At each node, there is one Forwarding Set (FS) for each multicast
   session.  It records to which destinations this node forwards
   multicast data.  At the source node, the FS contains the same set of
   node addresses as the ML.  At other nodes, the FS is actually the
   union of several subsets.  Each subset FS_k records the multicast
   destinations included in data packets received from upstream neighbor
   k.  After receiving a data packet from an upstream neighbor k,  the
   receiving node will update the corresponding subset FS_k set and then
   the unioned set FS is recalculated.

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   Associated with each set FS_k, there is one sequence number
   SEQ(FS)_k.  This is used to record the last DDM Block Sequence Number
   seen in a received DDM data packet from upstream neighbor k.  The
   reason for this sequence number is to detect the loss of DDM data
   packets containing forwarding set updates.  For each multicast
   session, there is a data sequence number cache kept by each node.  It
   is used to record recently seen data sequence numbers.  This cache is
   used to avoid duplicated forwarding of the same data packet.  In
   addition, each node needs to remember if itself is a receiver member
   of a particular multicast session.

   When a node is forwarding a data packet received from an upstream
   neighbor k, it duplicates the data packet (if forwarding to multiple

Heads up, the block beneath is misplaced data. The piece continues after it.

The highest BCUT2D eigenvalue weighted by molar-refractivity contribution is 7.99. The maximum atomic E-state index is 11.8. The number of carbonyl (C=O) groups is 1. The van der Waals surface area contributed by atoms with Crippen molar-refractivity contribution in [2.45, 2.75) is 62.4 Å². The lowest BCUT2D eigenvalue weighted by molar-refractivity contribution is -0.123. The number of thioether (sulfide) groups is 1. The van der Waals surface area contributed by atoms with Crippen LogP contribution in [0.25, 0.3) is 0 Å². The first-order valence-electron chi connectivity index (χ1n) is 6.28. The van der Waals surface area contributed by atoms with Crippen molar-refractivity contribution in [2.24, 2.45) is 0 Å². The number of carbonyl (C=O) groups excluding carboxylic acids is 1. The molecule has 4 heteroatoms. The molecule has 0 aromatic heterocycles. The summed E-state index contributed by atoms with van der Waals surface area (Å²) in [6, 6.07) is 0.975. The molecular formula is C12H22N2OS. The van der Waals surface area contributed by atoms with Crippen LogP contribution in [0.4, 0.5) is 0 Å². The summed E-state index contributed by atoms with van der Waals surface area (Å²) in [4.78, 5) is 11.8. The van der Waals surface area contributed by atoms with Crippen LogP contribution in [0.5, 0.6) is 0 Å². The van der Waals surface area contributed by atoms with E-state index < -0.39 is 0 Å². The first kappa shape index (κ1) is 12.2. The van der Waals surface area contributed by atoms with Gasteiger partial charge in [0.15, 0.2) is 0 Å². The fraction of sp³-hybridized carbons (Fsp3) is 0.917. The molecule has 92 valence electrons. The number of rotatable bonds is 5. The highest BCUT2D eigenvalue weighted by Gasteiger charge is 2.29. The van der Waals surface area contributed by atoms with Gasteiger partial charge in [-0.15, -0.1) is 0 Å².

neighbors is necessary) and sends the packet(s) to the next-hop
   neighbor(s).  The FS contains all the multicast destinations for this
   session to which this node needs to forward.  However, these
   destinations may be reached via different paths (i.e. next hops).
   Therefore, the FS needs to be partitioned into subsets according to
   the next hops these destinations require.  The destinations in the FS
   who use the same downstream neighbor (next hop) will be put into the
   same subset.  These subsets resulting from partitioning the FS are
   called Direction Sets (DS) (a DS_l exists for each downstream
   neighbor l).  For each DS_l there is also a sequence number
   SEQ(DS)_l.   It is initialized to 0 when the DS_l is created for the
   first time.  Each DS_l contains a "Forced Refreshing" (FR) flag.
   This flag has three states:  no forcing, forcing once and forcing
   always.  The use of this flag will be explained in sections 4.4 and

4.2 Packet Formats

   DDM employs two types of packets: control packets and data packets,
   where it is understood that data packets may also contain control
   information.  There are five types of control packets: JOIN, ACK,
   LEAVE, RSYNC, and CTRL_DATA.  All of them are unicast IP packets.
   The first three are used only by the membership control part of the
   algorithm.  The fourth is used to coordinate between a pair of
   neighboring nodes.  The last one is used to encapsulate multicast
   data so it can be delivered to a particular multicast destination via
   unicast routing. Regular multicast data packets are D-class IP
   packets with DDM Data Header.  However, multicast data may also be
   encapsulated within unicast IP packets to be forwarded to the next
   hop neighbors if uncasting is used as the primary data transmission
   means.  This encapsulation is different from the CTRL_DATA because it
   is only for downstream neighbors one hop away.

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4.2.1 Base DDM Control Packet Format
    0                   1                   2                   3
    0 1 2 3 4 5 6 7 8 9 0 1 2 3 4 5 6 7 8 9 0 1 2 3 4 5 6 7 8 9 0 1
   |                     Multicast Group Address                   |
   |  Ver  | Type  |    Unused     |